AUSTRALIAN Wool Innovation has confirmed its new online wool portal WoolQ has unrestricted access to the data of wool growers who register with it, but said it had no intention of disseminating information to other people.
However, other sectors in the wool industry have issues with WoolQ’s collection of data and its use.
In a submission to the current AWI Review of performance and governance, AWH chief executive officer Michael Jones said that WoolQ’s End User Licensing Agreement has a waiver and clause granting AWI unrestricted rights to growers’ data.
He believed the extension of the data rights and privacy connected with WoolQ could potentially breach the intellectual property rights of brokers and AWH when processing wool for sale.
Mr Jones said AWH’s legal advice indicated that the value-added processes throughout the wool supply and logistics chain develop and grant rights to various participants who are carrying out activities with commercial interest, including brokers instructing AWH to sample the wool, collect test results and create or compile a sale sample.
“Inherent and directly implied in this contract is the ownership of data and intellectual property for the activities carried out on the proprietary IT platform owned by AWH.
“Accordingly, the extension of the data rights and privacy connected with the WEP could potentially breach the IP rights of brokers and AWH when processing the wool for sale.”
Mr Jones said because of these concerns, AWH refused to grant WoolQ access to data and formally supported AWEX in its denial of data to the AWI portal project. AWI has said it is continuing data-sharing discussions with AWH, the Australian Wool Exchange and the Australian Wool Testing Authority.
EULA data waiver is standard practice – AWI
In responses to Sheep Central questions attributed to WoolQ chairman Will Wilson, but received from AWI corporate communications manager Marius Cuming, Mr Wilson said the EULA waiver was standard practice.
“WoolQ is being built for the benefit of the wool growers, the transparency of wool exchange and to bring wool grower and wool buyer closer together,” Mr Wilson said.
“AWI obviously does not believe the development of WoolQ breaches any IP rights.”
AWI collecting data for WoolQ’s central repository
As well as potential online wool marketing platform, WoolQ is being promoted by AWI as the industry’s central data repository. At AWI’s 2016 annual general meeting AWI chief executive officer Stuart McCullough said as well as the usual wool production information on property and flock size, bloodlines and farming mix, the company wanted to know shareholders’ employment information, their use of AWI research and development, and publications. Wool growers’ website search preferences, topics of interest, key brands of interest, devices and platforms of choice were also on his list.
His AGM overheads indicated the AWI database already contained wool growers’ names, home phone numbers and addresses, as well as mobile phone numbers, email addresses, family member details and dates of birth. He said current information on AWI’s database, such as a shareholders’ levy number, their name, address and their home phone number was “interesting, but not that useful”. AWI was now working on obtaining data to build customer profiles, including personal profile, property and behavioural data, he said.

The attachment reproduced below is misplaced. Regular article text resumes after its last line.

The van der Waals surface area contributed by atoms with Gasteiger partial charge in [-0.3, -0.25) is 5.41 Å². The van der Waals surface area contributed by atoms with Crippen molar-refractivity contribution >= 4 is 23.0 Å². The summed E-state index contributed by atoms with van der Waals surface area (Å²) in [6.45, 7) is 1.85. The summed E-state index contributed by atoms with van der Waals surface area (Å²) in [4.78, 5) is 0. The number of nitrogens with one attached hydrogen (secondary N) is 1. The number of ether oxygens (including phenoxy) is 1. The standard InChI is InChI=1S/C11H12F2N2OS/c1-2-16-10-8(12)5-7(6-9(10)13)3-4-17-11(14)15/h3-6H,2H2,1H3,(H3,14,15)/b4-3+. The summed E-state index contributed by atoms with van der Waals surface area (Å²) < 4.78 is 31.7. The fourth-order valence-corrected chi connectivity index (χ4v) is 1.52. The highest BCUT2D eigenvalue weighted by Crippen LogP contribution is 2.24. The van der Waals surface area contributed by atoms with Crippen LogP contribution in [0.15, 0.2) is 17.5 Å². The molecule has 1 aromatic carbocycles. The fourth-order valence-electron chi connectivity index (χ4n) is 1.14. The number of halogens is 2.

“We want a lot more profile data on them – we want to know what is happening on their property and once we get that, we want to understand how they are behaving, what websites they are using and how they are interacting with that.”
Mr Wilson said EULA waiver did not provide the potential for WoolQ, as a central repository of wool industry data, to become the industry’s ‘Facebook’, referring to the recent incident when the data of millions of Facebook users was accessed by political consultancy Cambridge Analytica.
“AWI does not sell or provide personal information to third parties for financial benefit.”
Mr Wilson said more than 1100 individual wool growers have registered with WoolQ and over 340 business entities including brokers, buyers, exporters and wool classers have created profiles on WoolQ’s industry network.
Wool grower’s data is secure with WoolQ – Wilson
At the recent BestWool Best Lamb Conference in Bendigo, Mr Wilson said that wool growers’ data held in WoolQ was secure and would be collected on growers’ accounts.
“Just to put one thing very straight, we’re not using this data to disseminate to other people; we are just collecting the data and holding it in a specific grower’s wool grower account.
“It is not for anyone else, but for them, to make more informed decisions,” he said.
“Now yes we are going to wrap around that all the security measures that we need to make quite sure that data is secure,” he said.
“AWI collect a lot of data as you know, particularly about yourselves particularly if you are registered levy payers, which I’m sure we all are, so we’ve got those securities in place.
“Can I, hand on heart say, there will never be a breach, no I can’t, but we are certainly building in the latest and best security measures to make sure that data is safe.
Mr Wilson said this week wool growers understand that a key feature of WoolQ is a central repository for their annual clip data.
“By registering for WoolQ they are requesting this piece of functionality,” Mr Wilson said this week.
He also believed wool growers trust AWI and WoolQ enough to list their wool through the platform’s proposed online marketing option.
“Extensive consultation and discussion over the last four years confirms wool growers are looking forward to the exchange of wool moving into the digital age.”